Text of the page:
I hear many testimonies of others that have prayed similar prayers for their parents and family with a miraculous conversion and a happy ending. I’m left with the sense that God doesn’t answer MY prayers. I don’t doubt his existence or his love for me. My hope is to move to a place where I don’t doubt His listening to me and answering my prayers and to have a soft heart toward him and others.

    That said I am grateful for what I do have: my health, a great wife and three great kids; all of whom are healthy and a blessing from God.

    I really had intended to make a short reply to this message and I fear I have strayed from the main points of this blog. My apologies if there was some spaghetti in my waffle!

    Ken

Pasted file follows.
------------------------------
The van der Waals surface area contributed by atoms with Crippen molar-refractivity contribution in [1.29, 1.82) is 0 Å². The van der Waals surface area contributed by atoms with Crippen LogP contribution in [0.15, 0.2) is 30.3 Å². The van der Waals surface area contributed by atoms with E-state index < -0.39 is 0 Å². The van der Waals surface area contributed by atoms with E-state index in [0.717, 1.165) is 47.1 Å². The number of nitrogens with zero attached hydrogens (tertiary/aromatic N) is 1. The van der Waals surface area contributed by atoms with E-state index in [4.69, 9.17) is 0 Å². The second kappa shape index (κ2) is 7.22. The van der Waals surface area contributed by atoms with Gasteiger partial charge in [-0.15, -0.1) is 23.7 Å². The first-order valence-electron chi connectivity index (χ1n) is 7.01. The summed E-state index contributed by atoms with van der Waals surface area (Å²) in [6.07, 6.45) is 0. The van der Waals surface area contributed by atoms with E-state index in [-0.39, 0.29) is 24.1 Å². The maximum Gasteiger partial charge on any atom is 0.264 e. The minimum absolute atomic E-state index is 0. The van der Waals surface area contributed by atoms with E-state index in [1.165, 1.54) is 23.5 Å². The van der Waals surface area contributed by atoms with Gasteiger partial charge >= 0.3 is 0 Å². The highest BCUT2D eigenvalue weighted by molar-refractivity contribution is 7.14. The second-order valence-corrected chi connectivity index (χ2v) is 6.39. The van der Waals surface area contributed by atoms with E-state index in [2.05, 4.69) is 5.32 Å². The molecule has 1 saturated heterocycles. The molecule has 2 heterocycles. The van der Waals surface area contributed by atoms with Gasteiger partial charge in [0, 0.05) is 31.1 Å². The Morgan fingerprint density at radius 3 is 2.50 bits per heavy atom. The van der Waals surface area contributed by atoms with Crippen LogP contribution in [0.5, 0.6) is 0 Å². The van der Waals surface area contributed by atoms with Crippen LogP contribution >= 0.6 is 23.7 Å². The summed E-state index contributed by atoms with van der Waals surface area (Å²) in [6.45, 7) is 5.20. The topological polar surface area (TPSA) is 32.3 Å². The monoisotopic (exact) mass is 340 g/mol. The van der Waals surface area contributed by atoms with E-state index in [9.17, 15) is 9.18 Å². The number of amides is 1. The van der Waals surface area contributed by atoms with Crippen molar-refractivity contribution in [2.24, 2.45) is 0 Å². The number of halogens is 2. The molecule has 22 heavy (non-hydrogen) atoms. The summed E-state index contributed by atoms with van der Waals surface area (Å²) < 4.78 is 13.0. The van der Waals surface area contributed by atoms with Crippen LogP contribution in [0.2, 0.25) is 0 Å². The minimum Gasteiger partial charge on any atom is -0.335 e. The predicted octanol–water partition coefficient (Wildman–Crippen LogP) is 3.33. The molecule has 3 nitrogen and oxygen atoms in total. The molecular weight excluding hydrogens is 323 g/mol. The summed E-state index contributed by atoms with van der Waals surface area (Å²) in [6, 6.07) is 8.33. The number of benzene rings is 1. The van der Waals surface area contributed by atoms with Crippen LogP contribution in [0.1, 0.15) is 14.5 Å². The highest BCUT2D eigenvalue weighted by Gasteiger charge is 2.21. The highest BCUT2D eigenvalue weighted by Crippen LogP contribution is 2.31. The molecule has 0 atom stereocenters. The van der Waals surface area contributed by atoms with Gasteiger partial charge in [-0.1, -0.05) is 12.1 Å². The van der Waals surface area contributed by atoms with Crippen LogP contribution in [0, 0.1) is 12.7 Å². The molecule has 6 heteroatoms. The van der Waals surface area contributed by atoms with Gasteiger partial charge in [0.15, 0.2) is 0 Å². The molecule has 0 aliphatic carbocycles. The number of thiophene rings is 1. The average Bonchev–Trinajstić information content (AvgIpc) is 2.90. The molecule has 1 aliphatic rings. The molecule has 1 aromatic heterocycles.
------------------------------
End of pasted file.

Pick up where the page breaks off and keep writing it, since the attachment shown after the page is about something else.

• Ken, I hear what you are saying. In most of my adult life I have felt that somehow the “wonderful job” we all aspire to have has eluded me. At the time my wife and I met I was (and still am) a musician. Credit cards are not easily acquired by musicians; at least not for most of the ones I’ve known for most of my adult life. My wife on the other hand was a top producer for AAA and worked very hard for the things she/we have acquired. I was never able to go to college so i had to work very hard at jobs that pay a medium salary. We also are foster/adoptive parents. With all the successes I felt were just out of my grasp, which, has included job loss in the last year and a half and a failed website business due to not enough traffic to the site plus I could not compete with other sites that have lower prices because I could not buy inventory in bulk. Now, after 1 1/2 years of unemployment I can no longer pay the huge COBRA payments are demanded to keep our insurance going. With all these things, I have similar issues where my wife is concerned. It’s nice to know that I am not the only one. All of us are having struggles in these times. I am truly sorry about yours and I can see ourselves in some of your isues such as loosing home equity. I have to really stop and think really hard about how my heart is to my wife and my God. When things seem just a little too hard to bear God throws a little serendipity into our lives to let us know that we are not forgotten. God knows all our strong points and weak points and knows our problems better than we do. Although we have lost a lot over the last 2 years due to the economy, God continues to bless in ways that we both marvel at. Sure I have failed at things at times but I will try again and use the best Christian principles I have. I have Bill’s book “The 10 Best Decisions a Man Can Make” and I am using this book and the Bible (not necessarily in that order) to help me make the wisest decisions capable for my family. I love my family very much as you do yours and as Masterful Men when can all be a source of encouragement to each other.